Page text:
ARLINGTON: No one knows what the 2016 budget is really going to be. In fact, no one can even plan properly for what it might be, the highest-ranking budgeteer in Army uniform made clear this morning.
The uncertainty is coming at the Pentagon from two sides at the same time. On the demand side, there’s the possibility of another unexpected crisis that require a military response, like this year’s trifecta of Russian aggression, the self-proclaimed Islamic State, and Ebola. On the supply side, there’s the prospect of so-called sequestration cuts to the military budget, which seem increasingly unavoidable but whose exact amounts and mechanisms are still very much up in the air.
“We expect our sequester levels to be about $121 billion, and that would be about a $6 billion deficit” compared to the Army’s ’16 request for $127 billion, said Lt. Gen. Karen Dyson this morning. About 60 percent of the cut would come from readiness funds and 40 percent from modernization programs. But, she said of all these figures, “that’s not a foregone conclusion.”
In 2013, for example, sequester kicked in halfway through the fiscal year, sending the armed services scrambling for savings, only to have Congress pull off a partial rescue December. That budget deal, the Murray-Ryan Bipartisan Budget Act, runs out this year, which is why sequestration might strike again. But Congress could undo sequester altogether or — more likely — come up with another bargain that limits but doesn’t eliminate the cuts.
It’s not only the amount of cuts that is uncertain, Dyson told a Association of the US Army this morning: It’s also how much leeway the military would have in allocating them. In 2013, there was a fully automatic sequestration mechanism with zero discretion: “The guidance was we had to reduce every single program line by an equal percentage,” she said. “We had no choice in that.” That mechanism is still in law, but Congress could grant some degree of greater flexibility to spare priority programs and cut others. “I don’t know what the guidance will be for ’16,” she said.
Reporters pressed Dyson on what programs might be sacrificed or passed over. “I really can’t answer, because it will really depend on what the rules of sequestration are,” she said. “That’s really going to be out of our control.”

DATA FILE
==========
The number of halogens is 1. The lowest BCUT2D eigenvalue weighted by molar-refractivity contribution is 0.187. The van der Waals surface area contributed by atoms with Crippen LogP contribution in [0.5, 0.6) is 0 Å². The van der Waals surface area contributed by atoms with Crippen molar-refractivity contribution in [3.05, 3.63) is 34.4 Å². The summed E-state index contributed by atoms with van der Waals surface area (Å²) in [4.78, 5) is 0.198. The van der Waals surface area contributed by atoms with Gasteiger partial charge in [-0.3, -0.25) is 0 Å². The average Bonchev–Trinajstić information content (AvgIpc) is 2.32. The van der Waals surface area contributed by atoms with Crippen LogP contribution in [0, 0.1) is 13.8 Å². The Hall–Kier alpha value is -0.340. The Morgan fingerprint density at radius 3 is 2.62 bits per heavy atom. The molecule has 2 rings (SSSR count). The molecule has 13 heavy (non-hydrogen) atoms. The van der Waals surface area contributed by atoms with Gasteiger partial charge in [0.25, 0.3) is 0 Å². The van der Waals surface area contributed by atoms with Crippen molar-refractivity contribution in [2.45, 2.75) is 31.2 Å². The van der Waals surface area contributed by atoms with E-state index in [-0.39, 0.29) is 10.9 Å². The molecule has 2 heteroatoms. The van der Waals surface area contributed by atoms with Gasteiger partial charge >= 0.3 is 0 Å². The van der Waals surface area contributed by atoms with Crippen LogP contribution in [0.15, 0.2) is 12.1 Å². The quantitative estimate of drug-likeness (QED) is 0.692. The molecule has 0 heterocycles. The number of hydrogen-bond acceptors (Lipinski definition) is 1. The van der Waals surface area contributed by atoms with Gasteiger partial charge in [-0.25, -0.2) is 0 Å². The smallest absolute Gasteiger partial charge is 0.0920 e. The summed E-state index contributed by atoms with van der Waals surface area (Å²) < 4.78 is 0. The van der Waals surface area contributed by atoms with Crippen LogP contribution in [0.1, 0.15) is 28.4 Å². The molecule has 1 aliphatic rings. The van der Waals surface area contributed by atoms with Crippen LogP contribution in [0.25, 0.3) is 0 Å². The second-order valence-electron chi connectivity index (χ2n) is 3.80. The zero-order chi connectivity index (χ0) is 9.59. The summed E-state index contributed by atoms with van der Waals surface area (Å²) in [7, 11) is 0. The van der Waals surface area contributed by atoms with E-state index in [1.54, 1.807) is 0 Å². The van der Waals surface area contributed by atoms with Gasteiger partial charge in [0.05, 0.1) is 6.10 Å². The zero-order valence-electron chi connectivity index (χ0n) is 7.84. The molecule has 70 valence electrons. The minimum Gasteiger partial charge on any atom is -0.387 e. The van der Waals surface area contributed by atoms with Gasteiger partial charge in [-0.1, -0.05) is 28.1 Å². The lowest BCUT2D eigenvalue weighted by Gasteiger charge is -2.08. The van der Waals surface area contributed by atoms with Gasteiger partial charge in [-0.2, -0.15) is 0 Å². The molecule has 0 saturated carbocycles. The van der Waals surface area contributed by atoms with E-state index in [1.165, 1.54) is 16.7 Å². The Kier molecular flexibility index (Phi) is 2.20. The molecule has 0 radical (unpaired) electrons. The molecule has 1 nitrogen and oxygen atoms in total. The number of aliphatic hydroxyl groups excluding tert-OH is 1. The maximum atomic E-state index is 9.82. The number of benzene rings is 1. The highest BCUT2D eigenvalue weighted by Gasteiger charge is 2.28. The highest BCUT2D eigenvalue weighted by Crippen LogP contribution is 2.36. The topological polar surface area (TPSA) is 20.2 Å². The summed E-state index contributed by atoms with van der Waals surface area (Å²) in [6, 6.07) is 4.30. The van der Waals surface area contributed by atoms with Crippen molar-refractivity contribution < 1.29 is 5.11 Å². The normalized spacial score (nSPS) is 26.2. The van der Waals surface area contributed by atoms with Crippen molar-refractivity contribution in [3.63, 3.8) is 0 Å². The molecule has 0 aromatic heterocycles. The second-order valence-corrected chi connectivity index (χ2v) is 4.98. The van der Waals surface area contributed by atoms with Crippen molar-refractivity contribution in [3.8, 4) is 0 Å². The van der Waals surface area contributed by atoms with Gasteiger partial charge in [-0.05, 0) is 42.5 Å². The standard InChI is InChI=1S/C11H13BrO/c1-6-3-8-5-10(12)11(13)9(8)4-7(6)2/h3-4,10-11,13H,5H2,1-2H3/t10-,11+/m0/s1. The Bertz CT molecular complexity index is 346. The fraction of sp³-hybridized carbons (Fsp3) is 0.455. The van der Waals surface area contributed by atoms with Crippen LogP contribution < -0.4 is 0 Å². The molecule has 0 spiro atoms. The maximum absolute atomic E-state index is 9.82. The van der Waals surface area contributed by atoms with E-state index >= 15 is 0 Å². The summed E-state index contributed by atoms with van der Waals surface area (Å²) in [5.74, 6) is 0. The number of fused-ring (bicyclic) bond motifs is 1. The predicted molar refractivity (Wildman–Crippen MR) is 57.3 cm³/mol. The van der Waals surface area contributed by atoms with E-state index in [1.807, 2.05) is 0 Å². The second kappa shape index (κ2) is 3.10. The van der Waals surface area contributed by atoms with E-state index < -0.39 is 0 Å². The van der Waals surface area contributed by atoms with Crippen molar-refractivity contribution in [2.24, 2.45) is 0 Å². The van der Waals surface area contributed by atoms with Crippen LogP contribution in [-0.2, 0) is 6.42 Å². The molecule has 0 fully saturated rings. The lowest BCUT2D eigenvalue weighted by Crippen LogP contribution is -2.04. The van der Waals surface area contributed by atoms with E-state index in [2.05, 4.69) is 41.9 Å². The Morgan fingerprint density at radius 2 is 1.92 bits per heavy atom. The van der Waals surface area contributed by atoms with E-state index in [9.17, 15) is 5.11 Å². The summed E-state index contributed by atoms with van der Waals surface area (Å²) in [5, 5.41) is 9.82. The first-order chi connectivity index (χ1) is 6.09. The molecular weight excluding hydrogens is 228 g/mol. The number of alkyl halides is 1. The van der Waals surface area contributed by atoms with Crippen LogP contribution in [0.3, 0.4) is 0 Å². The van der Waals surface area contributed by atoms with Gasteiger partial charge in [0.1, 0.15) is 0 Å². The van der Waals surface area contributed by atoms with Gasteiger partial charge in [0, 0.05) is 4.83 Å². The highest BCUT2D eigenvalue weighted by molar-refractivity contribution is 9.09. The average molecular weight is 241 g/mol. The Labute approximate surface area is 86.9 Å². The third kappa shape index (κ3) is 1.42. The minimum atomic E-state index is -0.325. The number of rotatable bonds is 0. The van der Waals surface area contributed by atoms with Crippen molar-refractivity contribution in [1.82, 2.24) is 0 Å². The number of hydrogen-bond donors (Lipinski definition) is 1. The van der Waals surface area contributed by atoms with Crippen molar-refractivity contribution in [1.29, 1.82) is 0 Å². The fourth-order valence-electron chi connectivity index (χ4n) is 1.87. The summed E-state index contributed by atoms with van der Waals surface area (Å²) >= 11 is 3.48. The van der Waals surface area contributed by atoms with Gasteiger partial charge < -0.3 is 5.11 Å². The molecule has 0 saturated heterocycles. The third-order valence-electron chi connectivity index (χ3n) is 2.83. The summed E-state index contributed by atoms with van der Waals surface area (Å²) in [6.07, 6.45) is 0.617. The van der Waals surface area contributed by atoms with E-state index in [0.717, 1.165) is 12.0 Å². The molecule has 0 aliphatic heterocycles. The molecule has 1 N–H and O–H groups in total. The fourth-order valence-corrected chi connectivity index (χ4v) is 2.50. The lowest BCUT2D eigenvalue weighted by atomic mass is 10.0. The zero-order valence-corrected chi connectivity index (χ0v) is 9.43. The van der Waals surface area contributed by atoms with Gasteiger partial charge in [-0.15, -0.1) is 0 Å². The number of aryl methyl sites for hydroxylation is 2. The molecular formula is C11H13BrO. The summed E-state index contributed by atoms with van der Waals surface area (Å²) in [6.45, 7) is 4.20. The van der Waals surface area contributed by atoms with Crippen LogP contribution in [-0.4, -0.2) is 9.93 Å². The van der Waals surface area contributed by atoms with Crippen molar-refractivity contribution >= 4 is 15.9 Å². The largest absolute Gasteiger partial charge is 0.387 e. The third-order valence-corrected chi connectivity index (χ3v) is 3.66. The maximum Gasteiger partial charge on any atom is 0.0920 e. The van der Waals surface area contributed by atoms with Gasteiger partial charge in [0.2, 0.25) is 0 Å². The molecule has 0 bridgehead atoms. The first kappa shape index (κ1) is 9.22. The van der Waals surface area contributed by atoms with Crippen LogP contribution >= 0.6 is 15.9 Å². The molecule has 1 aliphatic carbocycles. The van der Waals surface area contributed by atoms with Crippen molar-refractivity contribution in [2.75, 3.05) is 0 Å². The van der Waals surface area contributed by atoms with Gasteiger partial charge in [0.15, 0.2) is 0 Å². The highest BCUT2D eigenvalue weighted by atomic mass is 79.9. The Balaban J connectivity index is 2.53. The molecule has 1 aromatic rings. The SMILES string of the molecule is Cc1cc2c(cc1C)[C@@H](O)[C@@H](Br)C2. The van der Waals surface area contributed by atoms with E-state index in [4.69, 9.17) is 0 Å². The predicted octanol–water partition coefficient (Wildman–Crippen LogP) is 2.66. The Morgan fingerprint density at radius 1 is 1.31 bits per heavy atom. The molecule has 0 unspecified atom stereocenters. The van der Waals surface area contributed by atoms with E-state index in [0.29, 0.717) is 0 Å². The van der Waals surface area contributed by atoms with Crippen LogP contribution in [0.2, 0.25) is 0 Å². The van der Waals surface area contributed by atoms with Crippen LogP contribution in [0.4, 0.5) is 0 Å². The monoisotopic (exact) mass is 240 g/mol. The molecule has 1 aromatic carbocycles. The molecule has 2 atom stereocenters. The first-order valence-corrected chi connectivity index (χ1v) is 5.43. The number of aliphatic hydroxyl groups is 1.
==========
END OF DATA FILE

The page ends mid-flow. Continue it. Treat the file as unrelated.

To the extent it can, the Army will continue to prioritize the same things it did in its ’16 request. Top of the heap: Combat Training Center wargames, then readiness in general over modernization, then aviation over other modernization programs such as ground vehicles, and the upkeep of Army facilities dead last.“Our MILCON [military construction] funding is at the lowest level that it has been certainly for this century,” just $1 billion, Dyson said. Those deferred maintenance bills will eventually come due, with interest. But that’s a risk the Army feels compelled to take to protect combat readiness.
“We’ve learned some lessons from FY ’13,” Dyson said, when the sudden cuts required canceling so many training exercises that only two or three combat brigades were ready and available for unexpected crises. “We have to protect our training,” she said. “If we have to reduce our spending, we’re going to protect our Combat Training Center exercises,” she said, if need be by cutting most training for brigades not scheduled to go to the CTCs.
For the Army, having even a handful of brigades fully ready for any contingency is more important than having lots of brigades partially ready for some scenarios. That’s because the service sees the global situation as increasingly unpredictable and complex. Its new Army Operating Concept is even subtitled “Win In A Complex World.” In this view, it’s dangerous to economize by focusing training on a few likely scenarios, because we have a terrible track record of predicting what we’ll need to be ready for. Just witness last year’s rise of the Islamic state, Russian aggression in Crimea and Ukraine, and the West African explosion of Ebola.
“The downsizing of our budgets corresponds with the downsizing of the force” — from 570,000 at its wartime peak to 450,000 or below — “which was supposed to correspond with less demand for Army forces,” Dyson said. “But in fact what we’ve all found [is] just the opposite has happened: We have increasing demand.”
Wait a minute, I asked Dyson. How can the relatively small deployments to Africa, Iraq, and Eastern Europe be such a strain on an Army that managed massive surges in both Iraq and Afghanistan?
“If that’s all that the Army was doing, if those were the only three missions that the Army had, it would not be that hard,” Dyson replied, “but you have to look at these emergent, dynamic missions in the context of everything that’s going on.”
“We are still in Afghanistan, and we are still deployed in 140 locations around the world,” she said. “We have nine of our 10 division headquarters deployed.”
Even the downsizing itself imposes a cost, if not in money, then in energy. “[It] takes a huge amount of leader effort to make sure that as we rebuild the brigades, as we reorganize the brigades, as we move people around, that we’re moving the right people to the right places,” Dyson said.